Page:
FXCM has announced the relaunch of its FXCMPro.com website, building on its institutional business originally launched in 2004 and still growing.
The company offers firms access to prime brokerage services via FXCM Prime, a business that the company had announced it was getting involved with just a few years ago with regard to the prime brokerage space. The firm recently reported a surge in its institutional volumes, as both its prime brokerage and wholesale businesses are doing very well within the FXCMPro division.
Ahead of the news, Finance Magnates reporters met with Brandon Mulvihill, Global Head of Sales for FXCM PRO, at the company’s New York headquarters last Thursday to gather more information about the firm’s institutional offering nearly a year after its website was taken offline following the SNB event.
Prime of prime and wholesale
The FXCM PRO division is driving the company’s institutional volumes, and those volumes consist of the division’s prime of prime (PoP) and wholesale offering, whereas agency business conducted on FastMatch, which used to be the core product within PRO, has since been separated out into its own company as of last July.
PoP is an array of liquidity providers that FXCM offers to firms along with the ability for FXCM to settle on their behalf (i.e. as their prime broker for the trades) when firms trade from among those designated liquidity sources.
Filling the Gap Between Brokers, LPs, and ClientsGo to article >>
For example, FXCM Prime currently offers direct access to Bloomberg Tradebook, Currenex, EBS Direct, EBS Markets, EBS Select, FXall, FastMatch, and Hotspot (BATS). Single bank access is available to BNP, Deutsche Bank, Citi, Goldman Sachs, Nomura, UBS, and RBS. A chart below depicts how institutional volumes have picked up since the FastMatch business was separated out from the reported results, resulting in what looks like a steep drop in July.
One year after SNB
The wholesale division offers an execution/liquidity relationship that caters to institutional clients including brokers via an omnibus account structure where – for example – firms that have A-book business will push those flows straight to their omnibus account at FXCM for the execution, and where they hold the required margin for the trades.
It’s been just over a year since the Swiss National Bank (SNB) wreaked havoc for FX brokers and nearly put FXCM out of business, causing it to make drastic changes to stay afloat including a last minute emergency loan from Leucadia, that helped it survive and that FXCM is focused on repaying.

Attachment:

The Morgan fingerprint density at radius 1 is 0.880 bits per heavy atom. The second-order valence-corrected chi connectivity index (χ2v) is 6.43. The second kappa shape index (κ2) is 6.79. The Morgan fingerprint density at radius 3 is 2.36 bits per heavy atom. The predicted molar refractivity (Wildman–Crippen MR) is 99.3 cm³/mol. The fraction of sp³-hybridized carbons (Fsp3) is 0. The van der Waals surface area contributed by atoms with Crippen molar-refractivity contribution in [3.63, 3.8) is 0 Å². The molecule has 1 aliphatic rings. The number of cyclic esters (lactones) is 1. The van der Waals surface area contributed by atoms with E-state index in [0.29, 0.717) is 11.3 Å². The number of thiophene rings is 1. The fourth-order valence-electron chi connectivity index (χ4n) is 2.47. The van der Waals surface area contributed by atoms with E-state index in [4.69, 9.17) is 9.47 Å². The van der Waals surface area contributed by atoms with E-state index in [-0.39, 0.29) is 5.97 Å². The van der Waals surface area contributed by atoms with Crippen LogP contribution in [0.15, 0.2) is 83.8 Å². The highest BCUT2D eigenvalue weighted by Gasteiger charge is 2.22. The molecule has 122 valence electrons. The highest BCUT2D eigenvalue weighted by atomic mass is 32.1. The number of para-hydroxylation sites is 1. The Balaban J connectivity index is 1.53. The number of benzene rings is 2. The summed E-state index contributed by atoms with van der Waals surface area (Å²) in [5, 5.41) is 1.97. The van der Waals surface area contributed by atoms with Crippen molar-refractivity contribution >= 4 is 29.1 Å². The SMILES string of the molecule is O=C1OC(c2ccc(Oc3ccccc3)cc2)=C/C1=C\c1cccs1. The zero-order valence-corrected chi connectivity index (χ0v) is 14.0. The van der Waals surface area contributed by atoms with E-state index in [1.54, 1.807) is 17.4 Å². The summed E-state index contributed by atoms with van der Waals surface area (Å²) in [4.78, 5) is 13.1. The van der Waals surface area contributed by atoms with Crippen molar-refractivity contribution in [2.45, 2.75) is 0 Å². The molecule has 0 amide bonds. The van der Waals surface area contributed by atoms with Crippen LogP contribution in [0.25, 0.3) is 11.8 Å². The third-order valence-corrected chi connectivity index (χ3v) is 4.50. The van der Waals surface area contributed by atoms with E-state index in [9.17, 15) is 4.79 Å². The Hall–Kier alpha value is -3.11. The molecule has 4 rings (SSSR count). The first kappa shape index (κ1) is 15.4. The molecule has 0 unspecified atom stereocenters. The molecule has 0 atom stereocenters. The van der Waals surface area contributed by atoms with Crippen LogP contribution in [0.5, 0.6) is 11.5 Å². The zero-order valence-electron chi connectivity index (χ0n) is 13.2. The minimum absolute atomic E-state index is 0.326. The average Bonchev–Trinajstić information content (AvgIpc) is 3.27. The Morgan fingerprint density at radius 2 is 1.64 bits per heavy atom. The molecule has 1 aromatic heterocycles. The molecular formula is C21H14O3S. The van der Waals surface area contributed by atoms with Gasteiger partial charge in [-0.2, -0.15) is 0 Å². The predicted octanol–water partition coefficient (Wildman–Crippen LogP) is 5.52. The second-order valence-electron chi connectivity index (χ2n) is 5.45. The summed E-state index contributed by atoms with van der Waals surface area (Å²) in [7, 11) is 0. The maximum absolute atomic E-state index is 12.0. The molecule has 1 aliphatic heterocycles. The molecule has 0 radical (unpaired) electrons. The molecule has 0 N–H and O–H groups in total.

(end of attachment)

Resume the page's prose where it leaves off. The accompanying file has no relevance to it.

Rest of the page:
Around that time last year after the SNB event, FXCM announced that it was planning to sell FastMatch (which was previously the main offering of FXCMPro), and other non-core assets, and had taken the FXCMPro website offline, yet, since then, the company’s institutional offering shifted, with the two core products gaining momentum including the PoP and wholesale solution.
Fast-forward to today, and with FastMatch already a separate company since last July and one that FXCM only owns 35% of, we can look back at how FXCM is redefining their institutional offering again and adding emphasis to it with today’s announcement.
Commenting in the company’s press release, Brandon Mulvihill, Global Head of Sales at FXCM Pro, said: “We are thrilled to unveil our clearing solution within our new website. FXCM Prime provides clients access to multiple trading venues, allowing for direct relationships between traders and liquidity management experts at each ECN provider. FXCM Prime fills the void of settling trades done across all platforms, with over 15 platforms available to clients. This agnostic approach is exactly what tier one prime brokers provide, and this is a rare service found in the secondary prime market.”
To put in perspective how the institutional volumes have grown when measuring from last July, after the discontinued operations were excluded from the company’s report totals, the average monthly volume was just over $40 billion by end of last year, and including the year-to-date totals for 2016, that average has risen to $46 billion including the March total of $83 billion as reported early last week.